If you don’t know the name Ryan McMahon yet, then we can’t be friends.
But don’t worry! It’s the kind of thing that can be fixed! Our friendship can be saved!
Now that we’ve dodged that bullet, I’d like to share something pretty special with you. I got to watch the man eat crepes at cafe in Downtown Montreal during the Just For Laughs Festival, and we may have chatted a bit too. I’m an old-fashioned girl and figure you shouldn’t interview on a first meeting, or maybe I was just too chicken to whip out a notepad and start recording our talk, so I followed up with the Treaty 3 comedian yesterday.
Ryan McMahon is nice enough to answer my questions
How did you get your start in comedy? I mean, there’s some sort of affirmative action for native comedians, right? You get guaranteed spots on Canadian television and radio and at venues, whether you’re funny or not? Some non-native comedian is sitting in his mom’s basement right now crying his eyes out because you got a spot that should have gone to him or something?
I half stumbled into it. For the LONG version of this you can visit this page on my site. For the short version – essentially, I was fresh out of Theatre School and ready to work. Once I started working as an actor – I hated it. I was voiceless and not being represented. I didn’t connect with any of the work. AND. Yes. I feel a lot of mainstream comedians look at me as “the native comedian” and that I was given my comedy special and my other spots because of that. They got the land – I got a festival spot 500 years later.
What’s the “normal” way to go about getting exposure and gigs as a comedian?
I think the “normal” way to get exposure and gigs as a comedian is to toil in club obscurity until someone says you’re good enough to open for them. You do that for five, six, seven years and you either quit or you become so jaded that you become one of those miserable artists that has an excuse for everything.
Honestly, I’ve never really done the “comedy thing” the normal way. There are a lot of young comedians charting their own path now. I’m proud to call myself one of them. I think people pay attention to me because I’m saying/doing things that haven’t really been done before. I’m making people come to me. It feels good, and I appreciate EVERY SINGLE PERSON that supports my work.
You are really involved in social media, you’re all over Facebook and Twitter and you have your own website, newsletter, podcasts, iTune and Amazon apps and so on. To be honest, it seems like a lot of work. Why did you choose this way to promote yourself?
It’s an incredible amount of work. It’s tiring and disgusting. I am my own pimp, to be honest – if I’m not promoting myself, who is? I don’t have an agent or a management company looking after me. All of my online work (videos/podcasts/blogs) are extension of my brand – almost like a funny business card if you will.
The podcast has really changed my comedy. It’s also changed my fanbase. I don’t have the most followers on Twitter or Facebook but I have the most loyal fans and followers I could ever ask for. I’ve found people that care – I have to nurture that relationship, be grateful, remain humble and continue giving back to those that support me.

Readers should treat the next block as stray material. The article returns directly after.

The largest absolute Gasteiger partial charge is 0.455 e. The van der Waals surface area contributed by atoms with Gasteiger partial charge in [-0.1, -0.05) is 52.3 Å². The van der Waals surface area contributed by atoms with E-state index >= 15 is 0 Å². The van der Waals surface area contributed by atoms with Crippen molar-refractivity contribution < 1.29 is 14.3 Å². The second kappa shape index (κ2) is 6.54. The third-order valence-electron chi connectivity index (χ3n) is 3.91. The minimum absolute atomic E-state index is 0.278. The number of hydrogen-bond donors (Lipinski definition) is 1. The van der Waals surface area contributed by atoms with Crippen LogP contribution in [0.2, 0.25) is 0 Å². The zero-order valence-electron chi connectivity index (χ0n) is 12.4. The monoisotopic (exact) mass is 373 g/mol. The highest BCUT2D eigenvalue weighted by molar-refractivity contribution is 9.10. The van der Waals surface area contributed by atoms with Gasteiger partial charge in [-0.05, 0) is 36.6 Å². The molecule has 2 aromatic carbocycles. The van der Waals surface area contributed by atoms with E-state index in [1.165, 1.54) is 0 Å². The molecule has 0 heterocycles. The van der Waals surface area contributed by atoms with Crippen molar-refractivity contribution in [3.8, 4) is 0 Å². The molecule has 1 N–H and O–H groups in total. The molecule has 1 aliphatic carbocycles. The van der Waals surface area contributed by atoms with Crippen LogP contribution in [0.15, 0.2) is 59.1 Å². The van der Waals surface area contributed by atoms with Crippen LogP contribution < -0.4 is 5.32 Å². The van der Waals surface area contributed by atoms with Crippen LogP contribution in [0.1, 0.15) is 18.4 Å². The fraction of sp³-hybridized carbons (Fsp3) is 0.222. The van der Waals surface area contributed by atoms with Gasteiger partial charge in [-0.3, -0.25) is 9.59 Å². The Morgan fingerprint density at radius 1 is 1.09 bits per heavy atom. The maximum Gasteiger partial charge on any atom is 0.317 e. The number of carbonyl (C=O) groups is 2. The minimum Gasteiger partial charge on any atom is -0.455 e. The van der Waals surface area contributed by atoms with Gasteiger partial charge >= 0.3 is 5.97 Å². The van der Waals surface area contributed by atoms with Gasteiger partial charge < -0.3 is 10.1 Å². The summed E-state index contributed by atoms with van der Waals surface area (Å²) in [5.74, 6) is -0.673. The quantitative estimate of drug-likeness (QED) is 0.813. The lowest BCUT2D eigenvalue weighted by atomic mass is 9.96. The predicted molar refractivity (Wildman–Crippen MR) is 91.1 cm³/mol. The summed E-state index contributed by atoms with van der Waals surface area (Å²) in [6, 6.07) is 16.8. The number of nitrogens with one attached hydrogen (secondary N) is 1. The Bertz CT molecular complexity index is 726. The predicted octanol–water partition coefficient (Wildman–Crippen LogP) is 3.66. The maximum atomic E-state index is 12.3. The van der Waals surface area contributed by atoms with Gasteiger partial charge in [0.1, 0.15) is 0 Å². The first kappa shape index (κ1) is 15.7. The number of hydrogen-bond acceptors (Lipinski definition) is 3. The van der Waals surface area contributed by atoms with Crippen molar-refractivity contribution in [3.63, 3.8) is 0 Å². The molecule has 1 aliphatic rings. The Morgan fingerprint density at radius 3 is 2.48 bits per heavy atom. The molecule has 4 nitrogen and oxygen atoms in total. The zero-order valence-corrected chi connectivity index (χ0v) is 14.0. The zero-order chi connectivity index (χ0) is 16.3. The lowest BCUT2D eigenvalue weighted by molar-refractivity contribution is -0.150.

You were the first native comedian to get a comedy special on CBC Television. How did that happen? Did you just blockade a bunch of roads until the CBC gave in?
It was a huge honour and I actually didn’t realize that until my CBC Producers told me this. They believed in me. They saw what I was talking about. They saw what I was trying to say. They compared me to Chris Rock and George Carlin. They helped me see my place in the landscape.
It hit me. Something big was happening. Something really, really big. And again – I don’t feel like it’s been celebrated at all by the mainstream and barely by Indian Country. Those that have celebrated the accomplishment have been my fans and followers. They get it. Also – I want to be on record for thanking CBC TV/Radio and CBC Aboriginal and CBC Manitoba for their continued support. CBC produces amazing Indigenous content and are really pushing the conversation forward in this country.
Powwow Shades of Grey. Wut. How. WHY!?
LOL. Total accident. My best projects have been total accidents. My first two podcasts. Clarence Two Toes. Powwow Shades of Grey. I did it for a few reasons. The first few tweets were just goofs. Then the RTs came in and didn’t stop. So I kept writing. The thing was read around the world. It was mind blowing.
I got a call from the New Yorker and they were going to run a follow up piece on Twitter Fiction that had run before, but they wanted to expand the piece by looking at “Niche Market Writing.” The piece didn’t run, BUT, as far as making the mainstream come to you as an Artist – it doesn’t get much bigger than the New Yorker asking to talk to you.
I’m going to continue to write it. I like the pop culture jamming aspect to it. I like it when our people find themselves within mainstream works. And it’s funny. And sexual. BDSM, sweetgrass and handdrums – what’s better than that?
Recently you were here in Montreal for the Just For Laughs Festival as one of their “Up and Comers”. What was that experience like for you?